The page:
When he was fourteen, he witnessed his father’s first seizure. After his father passed away, he thought of becoming a cricketer, a pilot or an architect, but, it was his destiny to become a doctor.
At sixty-two, neurosurgeon Dr Aadil Chagla, with a great love for cricket, is in pursuit of giving back to society by setting up trauma response centres along the Goa-Mumbai highway.
Medicine for Dr Chagla is not about money but about improving the quality of lives of people and curing diseases. He says, “I like not to play God but to give maximum hope to the sick, unlike in the West.”
Medicine in India is on the same page with technology, and Dr Chagla, who has the highest number of successful cerebral aneurysm surgeries in the country, feels he is one of those doctors who “rode the wave of advances in neurosurgery that helped the pathological understanding of brains”.
“The country has seen some tremendous advances in imaging. There was a time when getting a CT scan was difficult. Today we can get an MRI done within days, and if we go to a private laboratory, within hours,” muses Dr Chagla, HOD of the Neurosurgery Department of Nair Hospital in Mumbai.
From the over 6000 surgeries he has performed all over the country, Dr Chagla signals a case of how he helped his neighbour, who he detected to be sick when she was three, as his best intervention.
“I noticed there was something wrong with my neighbour when she was around three, but her parents were in denial. As she grew older, her seizures increased, and she started getting worse," says Dr Chagla, who offers consultations at a private hospital in Goa every month.
"When all doctors had given up, I took up the scalpel. After a twelve-hour surgery, today I share happy memories with her,” he continues.
“I won’t rate myself because the sky is the limit and rating is for others. We always try to excel, and the moment one stops, you are dead meat. One has to be better than the best as it is about seeking perfection,” says Dr Chagla, who completed his MCh in Neurosurgery from Sree Chitra Tirunal Institute of Medical Sciences and Technology in Kerala.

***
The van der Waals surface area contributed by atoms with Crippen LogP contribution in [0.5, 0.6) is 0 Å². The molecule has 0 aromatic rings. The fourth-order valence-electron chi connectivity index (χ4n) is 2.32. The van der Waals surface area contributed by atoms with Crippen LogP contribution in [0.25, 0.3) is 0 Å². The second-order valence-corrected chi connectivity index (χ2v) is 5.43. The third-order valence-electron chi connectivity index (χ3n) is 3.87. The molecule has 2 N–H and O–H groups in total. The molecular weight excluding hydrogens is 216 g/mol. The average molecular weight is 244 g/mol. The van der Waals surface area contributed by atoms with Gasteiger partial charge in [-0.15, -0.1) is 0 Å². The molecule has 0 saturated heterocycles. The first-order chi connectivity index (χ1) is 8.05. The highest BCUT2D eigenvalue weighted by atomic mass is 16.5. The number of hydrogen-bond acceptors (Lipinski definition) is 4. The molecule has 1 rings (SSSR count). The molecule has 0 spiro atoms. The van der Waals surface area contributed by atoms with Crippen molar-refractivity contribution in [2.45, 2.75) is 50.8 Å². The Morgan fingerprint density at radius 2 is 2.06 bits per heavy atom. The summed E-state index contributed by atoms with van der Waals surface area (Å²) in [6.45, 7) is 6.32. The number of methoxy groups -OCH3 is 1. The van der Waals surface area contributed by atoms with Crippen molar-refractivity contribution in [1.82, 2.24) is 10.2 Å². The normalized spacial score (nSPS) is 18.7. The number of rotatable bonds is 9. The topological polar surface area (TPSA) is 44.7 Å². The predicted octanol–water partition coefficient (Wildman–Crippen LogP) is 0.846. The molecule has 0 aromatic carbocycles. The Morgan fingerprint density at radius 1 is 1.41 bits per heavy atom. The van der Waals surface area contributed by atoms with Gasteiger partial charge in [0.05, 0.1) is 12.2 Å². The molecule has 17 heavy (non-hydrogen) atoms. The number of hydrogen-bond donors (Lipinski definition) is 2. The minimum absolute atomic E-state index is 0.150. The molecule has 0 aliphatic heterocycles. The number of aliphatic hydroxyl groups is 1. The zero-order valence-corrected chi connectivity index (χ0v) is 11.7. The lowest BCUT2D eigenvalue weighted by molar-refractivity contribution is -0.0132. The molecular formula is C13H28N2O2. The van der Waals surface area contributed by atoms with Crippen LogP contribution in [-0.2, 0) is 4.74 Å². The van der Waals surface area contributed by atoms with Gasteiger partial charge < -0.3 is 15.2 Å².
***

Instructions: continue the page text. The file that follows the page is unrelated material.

Dr Chagla does not measure success in terms of surgeries performed or the number of lives saved but on an individual’s capability to be constantly open to give. This has pushed him to start the Shaukat C Chagla Trust started in memory of his father.
“We have started a trauma response centre in Kambla, near Mahad on National Highway 66, so that first aid can be available in quick time. Surprisingly, after the centre was started, the number of accidents on the highway has decreased. Whatever the reasons may be, the start is good,” says Dr Chagla, who intends to open such centres within 75 to 100 kilometres of each other on the Mumbai- Goa highway.
The idea, according to him, is to get a doctor to the accident spot in quick time to save lives. “We are resting with God, asking God for time. If you give time to others, God will give you time,” believes Dr Chagla.
Professionalism, according to him, “means to allow the head to disconnect with emotions”, and when not wearing a lab coat, it means wielding a cricket bat.
“I was never selected for the Mumbai team because they always thought I did not need to be part as I was studying medicine,” confesses Dr Chagla, who even at this age gets in a game of cricket.
“When the blood in your veins returns to the sea, and the earth in your bones returns to the ground, perhaps then you will remember that this land does not belong to you, it is you who belong to this land,” is a thread of thought that pulsates through one’s mind as Dr Chagla gets ready for his flight back to Mumbai.